Wilken JA, Berkowitz R, Kane R. Ann Allergy Asthma Immunol. 2002;89:372–380
Purpose of the Study.
Previous studies have shown adverse effects on sedation, cognition, and psychomotor performance in patients with allergic rhinitis with or without medical therapy. This study was done to further delineate the impact and consequences of symptomatic allergic rhinitis on vigilance and a wide range of tests of cognitive function.
Two hundred ninety-six adults (mean age: 36–37 years) were studied in an allergen exposure unit (AEU). The subjects had a minimum 2-year history of ragweed-associated allergic rhinitis with positive prick/puncture or intradermal skin tests to ragweed. The patients were not allowed to be on any other medications for allergy, asthma or central nervous system (CNS) depressants or stimulants.
This was a randomized, parallel-group, single-center study. The patients were all asymptomatic during an initial screening period and for baseline testing. The patients were administered a battery of automated neuropsychologic tests at baseline. The primary measure was the Kay Continuous Performance Test (KCPT), which is a measure of vigilance or the ability to maintain a certain level of arousal or attention while engaged in a monotonous or repetitive task. Secondary tests measured working memory, psychomotor speed, reasoning/computation, and divided attention. After the asymptomatic screening period and baseline testing, subjects were divided into symptomatic or asymptomatic groups. The symptomatic group was exposed to a consistent pollen level in the AEU. The symptomatic subjects could have as many as six 90-minute allergen exposure sessions over a 7-day period until they achieved specified levels of symptoms. Then, the testing was repeated as well as repeated in an asymptomatic control group with allergic rhinitis who had no pollen exposure in the AEU.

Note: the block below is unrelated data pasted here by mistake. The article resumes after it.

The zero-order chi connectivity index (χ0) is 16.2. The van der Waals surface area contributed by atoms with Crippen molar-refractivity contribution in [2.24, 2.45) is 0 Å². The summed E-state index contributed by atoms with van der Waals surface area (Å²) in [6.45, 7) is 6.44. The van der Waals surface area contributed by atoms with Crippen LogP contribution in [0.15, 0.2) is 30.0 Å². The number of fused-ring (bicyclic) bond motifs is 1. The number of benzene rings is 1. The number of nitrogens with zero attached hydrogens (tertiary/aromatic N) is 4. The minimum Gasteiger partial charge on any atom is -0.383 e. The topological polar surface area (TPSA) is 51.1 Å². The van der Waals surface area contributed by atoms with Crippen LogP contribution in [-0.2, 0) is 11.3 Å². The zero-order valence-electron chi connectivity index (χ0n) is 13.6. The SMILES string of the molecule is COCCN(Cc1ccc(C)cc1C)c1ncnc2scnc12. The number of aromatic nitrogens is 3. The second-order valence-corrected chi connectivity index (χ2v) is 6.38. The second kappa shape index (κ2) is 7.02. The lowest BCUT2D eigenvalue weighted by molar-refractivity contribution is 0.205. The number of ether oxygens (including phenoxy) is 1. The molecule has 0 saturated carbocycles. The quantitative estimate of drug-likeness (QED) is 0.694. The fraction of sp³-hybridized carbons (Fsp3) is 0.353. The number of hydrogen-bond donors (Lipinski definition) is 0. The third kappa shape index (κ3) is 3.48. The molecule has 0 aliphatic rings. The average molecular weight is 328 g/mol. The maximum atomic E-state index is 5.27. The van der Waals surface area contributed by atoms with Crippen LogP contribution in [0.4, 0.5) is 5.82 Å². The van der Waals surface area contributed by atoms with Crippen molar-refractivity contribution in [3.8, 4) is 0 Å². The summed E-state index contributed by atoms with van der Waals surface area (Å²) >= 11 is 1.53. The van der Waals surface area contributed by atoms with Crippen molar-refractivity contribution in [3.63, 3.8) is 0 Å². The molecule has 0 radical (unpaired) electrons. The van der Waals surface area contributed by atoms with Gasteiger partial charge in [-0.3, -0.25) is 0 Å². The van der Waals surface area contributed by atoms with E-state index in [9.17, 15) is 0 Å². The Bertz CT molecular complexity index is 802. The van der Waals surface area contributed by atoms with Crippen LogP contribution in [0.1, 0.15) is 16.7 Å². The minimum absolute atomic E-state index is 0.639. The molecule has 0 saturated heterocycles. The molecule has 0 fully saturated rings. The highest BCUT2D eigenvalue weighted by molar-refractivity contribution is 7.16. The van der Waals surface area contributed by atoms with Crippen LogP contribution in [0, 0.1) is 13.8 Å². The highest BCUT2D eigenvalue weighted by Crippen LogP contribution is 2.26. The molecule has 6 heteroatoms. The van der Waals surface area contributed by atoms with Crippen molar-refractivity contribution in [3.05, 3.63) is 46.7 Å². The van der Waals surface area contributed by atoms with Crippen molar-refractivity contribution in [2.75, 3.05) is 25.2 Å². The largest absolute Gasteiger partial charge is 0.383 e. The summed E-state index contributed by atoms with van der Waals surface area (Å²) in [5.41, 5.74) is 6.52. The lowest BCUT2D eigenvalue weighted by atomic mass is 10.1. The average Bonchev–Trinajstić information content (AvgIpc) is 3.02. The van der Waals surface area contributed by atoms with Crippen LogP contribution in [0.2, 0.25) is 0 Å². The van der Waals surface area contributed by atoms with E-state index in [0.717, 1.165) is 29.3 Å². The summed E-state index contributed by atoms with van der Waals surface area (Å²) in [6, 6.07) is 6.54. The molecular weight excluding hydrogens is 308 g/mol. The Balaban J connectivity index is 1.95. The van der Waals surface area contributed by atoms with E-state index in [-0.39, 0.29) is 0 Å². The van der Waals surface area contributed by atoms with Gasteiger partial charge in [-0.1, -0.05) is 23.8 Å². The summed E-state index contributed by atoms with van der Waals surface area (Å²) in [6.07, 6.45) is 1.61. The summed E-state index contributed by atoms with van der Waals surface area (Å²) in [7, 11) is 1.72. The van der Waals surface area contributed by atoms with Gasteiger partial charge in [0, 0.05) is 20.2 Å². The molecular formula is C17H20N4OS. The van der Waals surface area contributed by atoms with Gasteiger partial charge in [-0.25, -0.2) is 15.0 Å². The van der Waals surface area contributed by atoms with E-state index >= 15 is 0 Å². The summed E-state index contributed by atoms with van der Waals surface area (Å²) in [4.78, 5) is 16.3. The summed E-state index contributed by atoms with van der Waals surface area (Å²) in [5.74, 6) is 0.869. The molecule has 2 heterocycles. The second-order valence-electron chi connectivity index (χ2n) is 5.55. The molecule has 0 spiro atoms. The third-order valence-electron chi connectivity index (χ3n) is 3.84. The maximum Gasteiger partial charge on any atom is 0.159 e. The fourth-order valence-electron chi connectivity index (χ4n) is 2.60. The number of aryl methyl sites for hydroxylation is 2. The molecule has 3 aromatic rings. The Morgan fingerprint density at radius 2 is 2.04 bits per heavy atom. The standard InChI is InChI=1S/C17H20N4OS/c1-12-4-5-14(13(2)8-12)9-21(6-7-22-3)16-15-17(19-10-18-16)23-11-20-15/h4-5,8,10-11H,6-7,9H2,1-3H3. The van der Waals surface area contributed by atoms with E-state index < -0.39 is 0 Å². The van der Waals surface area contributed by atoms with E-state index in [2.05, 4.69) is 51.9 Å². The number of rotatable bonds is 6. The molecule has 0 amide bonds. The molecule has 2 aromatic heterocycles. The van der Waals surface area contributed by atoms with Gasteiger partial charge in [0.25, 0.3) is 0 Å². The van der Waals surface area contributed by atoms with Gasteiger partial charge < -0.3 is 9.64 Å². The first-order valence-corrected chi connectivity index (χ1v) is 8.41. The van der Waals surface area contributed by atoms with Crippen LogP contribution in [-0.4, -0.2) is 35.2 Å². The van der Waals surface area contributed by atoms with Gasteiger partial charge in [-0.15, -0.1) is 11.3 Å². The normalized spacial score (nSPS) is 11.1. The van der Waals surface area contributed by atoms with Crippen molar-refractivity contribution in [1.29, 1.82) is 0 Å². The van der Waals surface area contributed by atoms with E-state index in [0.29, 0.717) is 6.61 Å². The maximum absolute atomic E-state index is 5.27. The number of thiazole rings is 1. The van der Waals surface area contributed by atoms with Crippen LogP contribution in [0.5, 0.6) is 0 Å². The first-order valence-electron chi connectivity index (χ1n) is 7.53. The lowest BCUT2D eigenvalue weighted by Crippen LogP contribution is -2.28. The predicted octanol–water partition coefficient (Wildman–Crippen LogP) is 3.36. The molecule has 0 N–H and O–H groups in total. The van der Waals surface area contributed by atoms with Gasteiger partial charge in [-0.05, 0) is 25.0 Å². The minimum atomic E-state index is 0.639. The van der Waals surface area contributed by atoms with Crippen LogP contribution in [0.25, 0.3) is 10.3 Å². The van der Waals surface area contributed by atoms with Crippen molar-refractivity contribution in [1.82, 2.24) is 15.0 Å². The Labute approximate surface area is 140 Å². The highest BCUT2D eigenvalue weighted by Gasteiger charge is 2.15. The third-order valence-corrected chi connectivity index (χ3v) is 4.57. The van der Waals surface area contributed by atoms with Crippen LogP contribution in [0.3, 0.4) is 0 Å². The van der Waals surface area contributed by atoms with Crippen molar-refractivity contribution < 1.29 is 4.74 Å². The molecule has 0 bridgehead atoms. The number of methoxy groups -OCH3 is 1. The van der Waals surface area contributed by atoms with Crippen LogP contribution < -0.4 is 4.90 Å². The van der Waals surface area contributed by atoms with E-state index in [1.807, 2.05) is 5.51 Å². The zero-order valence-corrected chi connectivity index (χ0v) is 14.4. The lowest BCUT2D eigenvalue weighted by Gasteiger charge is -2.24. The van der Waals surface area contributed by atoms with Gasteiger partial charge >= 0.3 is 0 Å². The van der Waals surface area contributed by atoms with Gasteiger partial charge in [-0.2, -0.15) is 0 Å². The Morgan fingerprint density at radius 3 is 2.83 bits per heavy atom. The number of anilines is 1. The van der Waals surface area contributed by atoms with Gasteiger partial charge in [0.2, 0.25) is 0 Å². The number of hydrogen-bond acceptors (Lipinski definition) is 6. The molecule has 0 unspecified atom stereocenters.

Symptomatic allergic rhinitis had major adverse impacts on measures of vigilance. Symptomatic subjects performed significantly worse than asymptomatic subjects on all parameters of the KCPT. The cognitive battery of tests also showed a negative impact on a broad range of cognitive functions in symptomatic allergic rhinitis subjects. The greatest effect sizes were for tests measuring working memory and psychomotor speed.
Symptomatic, untreated allergic rhinitis subjects were found to have a significant decrement on measures of vigilance and a broad range of cognitive functions.
Another study showing cognitive changes in patients with allergic rhinitis. Another reason not to compound the problem with first-generation, sedating antihistamines.